By I. McLellan, Jr.

The clear sun of a fine September day, was glittering on roof and steeple, and the cheerful breeze of early autumn breathing its harp-like melody over woods and waters. A vast multitude stood around me, attentively watching the expanding folds of my balloon, as it swayed to and fro in the unsteady air. As I prepared to take my place in its car, I noticed an involuntary shudder run through the assemblage, and anxious glances pass from face to face. At length, the process of inflation was completed, the music sounded, the gun was discharged, the ropes were loosened, and the beautiful machine arose in the air, amid the resounding cheers of thousands. As it ascended, I cast a hasty look on the sea of upturned heads, and thought I read one general expression of anxiety, in the faces of the multitudinous throng, and my heart warmed with the consciousness, that many kind wishes and secret hopes were wafted with me on my heavenward flight. But very soon, mine eye ceased to distinguish features and forms, and the collected throng became blended in one confused mass, and the green common itself had dwindled into a mere garden-plat, and the magnificent old Elm in its centre to a stunted bush, waving on the hill-side.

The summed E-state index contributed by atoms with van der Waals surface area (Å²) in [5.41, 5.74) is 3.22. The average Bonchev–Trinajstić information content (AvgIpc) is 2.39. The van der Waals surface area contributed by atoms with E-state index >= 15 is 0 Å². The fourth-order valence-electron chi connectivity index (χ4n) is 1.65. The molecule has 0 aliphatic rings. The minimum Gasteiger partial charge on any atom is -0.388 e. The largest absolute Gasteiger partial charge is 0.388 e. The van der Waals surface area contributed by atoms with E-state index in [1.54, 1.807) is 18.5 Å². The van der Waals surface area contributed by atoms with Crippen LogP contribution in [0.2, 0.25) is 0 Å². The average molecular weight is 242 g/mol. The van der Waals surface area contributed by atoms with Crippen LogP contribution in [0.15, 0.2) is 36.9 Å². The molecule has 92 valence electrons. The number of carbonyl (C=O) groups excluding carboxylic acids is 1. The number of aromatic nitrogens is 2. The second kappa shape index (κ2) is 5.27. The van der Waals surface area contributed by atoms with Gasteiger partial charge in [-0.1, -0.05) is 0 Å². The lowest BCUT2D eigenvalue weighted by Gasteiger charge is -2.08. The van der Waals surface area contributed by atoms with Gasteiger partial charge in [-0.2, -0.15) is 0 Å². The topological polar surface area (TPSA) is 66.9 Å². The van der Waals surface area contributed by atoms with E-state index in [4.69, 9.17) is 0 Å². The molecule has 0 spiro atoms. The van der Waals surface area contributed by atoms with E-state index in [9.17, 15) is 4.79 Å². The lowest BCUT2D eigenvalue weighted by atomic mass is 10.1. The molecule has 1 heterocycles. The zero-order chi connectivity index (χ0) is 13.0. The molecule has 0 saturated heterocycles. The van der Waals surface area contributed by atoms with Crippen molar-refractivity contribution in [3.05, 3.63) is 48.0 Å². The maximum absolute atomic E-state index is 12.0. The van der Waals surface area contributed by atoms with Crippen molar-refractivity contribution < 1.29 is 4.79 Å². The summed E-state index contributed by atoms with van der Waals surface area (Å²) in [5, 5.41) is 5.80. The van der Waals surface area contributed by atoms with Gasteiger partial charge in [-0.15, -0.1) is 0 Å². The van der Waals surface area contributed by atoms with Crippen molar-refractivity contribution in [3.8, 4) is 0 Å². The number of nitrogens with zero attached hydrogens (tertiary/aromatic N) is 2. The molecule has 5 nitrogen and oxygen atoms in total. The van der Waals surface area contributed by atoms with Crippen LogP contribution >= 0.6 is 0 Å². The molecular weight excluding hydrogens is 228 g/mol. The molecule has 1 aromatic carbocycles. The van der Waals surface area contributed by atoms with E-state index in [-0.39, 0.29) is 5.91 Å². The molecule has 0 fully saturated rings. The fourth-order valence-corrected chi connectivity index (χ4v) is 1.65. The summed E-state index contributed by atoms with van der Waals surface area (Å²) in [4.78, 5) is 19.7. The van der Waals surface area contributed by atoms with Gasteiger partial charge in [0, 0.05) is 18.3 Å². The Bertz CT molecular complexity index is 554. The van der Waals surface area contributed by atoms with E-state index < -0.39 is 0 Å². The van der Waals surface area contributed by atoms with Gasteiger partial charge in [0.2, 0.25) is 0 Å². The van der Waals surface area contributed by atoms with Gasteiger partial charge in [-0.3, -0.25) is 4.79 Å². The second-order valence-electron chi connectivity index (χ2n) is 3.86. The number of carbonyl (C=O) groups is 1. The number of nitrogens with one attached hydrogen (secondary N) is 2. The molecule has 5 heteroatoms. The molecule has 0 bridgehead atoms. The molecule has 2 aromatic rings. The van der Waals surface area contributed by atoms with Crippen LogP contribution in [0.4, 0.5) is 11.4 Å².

Upward, upward! my flying car mounted and mounted, into the yet untraversed highways of the air, swifter than pinion-borne bird, or canvas-borne vessel, yet all without sound of revolving wheel, or clatter of thundering hoof or straining of bellying sail, or rustle of flapping wing. I felt that I was indeed alone, in the upper wastes of the liquid element, a solitary voyager of the sky, careering onward like the spectral "Ship of the Sea," with no murmur of bubbling billow under the prow, and no gush of whirling ripple beneath the keel. But how can my pen describe the sublimity of the scene above, below and around! At one moment, my car would plunge into silvery seas of vapor and rolling billows of mist, through which the dim-seen sun did but feebly glimmer, like the struggling flame of the torch cast in the dungeon's gloom. But soon that shadowy veil dissolved away, and again I would emerge into the blaze of the golden sun, and the effulgence of the blue heavens. How then did I covet the painter's art, to be able to imprint on the eternal canvas, those gorgeous clouds piled up around me, like hills and mountains, from whose sides hoary cataracts seemed to be falling, and foamy streams leaping into the vallies, that rested in lovely repose at their base. Never did the dull world below present on its diversified bosom, such grand or such enchanting objects, as those beautiful and evanescent creatures of the air, shining and shifting in the levelled sunbeams around. At times, my whole horizon would be bounded by those mountainous regions of cloud-land, cliff lifting over cliff, pinnacle above pinnacle, Alps above Alps. On their sides and tops, the reflected light painted all the hues of the rainbow, in commingled azure and crimson, purple and gold. In those stupendous masses of vapor, mine eye, with little aid of fancy, could trace out resemblances of wild and desolate forests, of sombre fir and yew, the lordly oak and the melancholy pine, whispering in the breeze. Anon, a green, happy valley, would smile out from some hollow of the hills, and the white church-spire would peep from the embosoming grove, and the rustic parsonage, the rural farm-house, and the village-inn, with its swinging sign, and the chestnut waiving its twinkling foliage at the door would appear. Anon, the shifting vapor would assume the shape of an old baronial fortress, green with the mosses of centuries, and overspread with the flexile creeper, the gadding vine, and the glossy ivy, and wearing many a dull-weather stain, imprinted by wintry gale and autumnal rain. On its grey towers would seem to float the broad standard, around which the knights and vassals had mustered so often, when the armies thundered beneath the leagured walls, or its brave folds were displayed in distant lands, on the tented fields of war.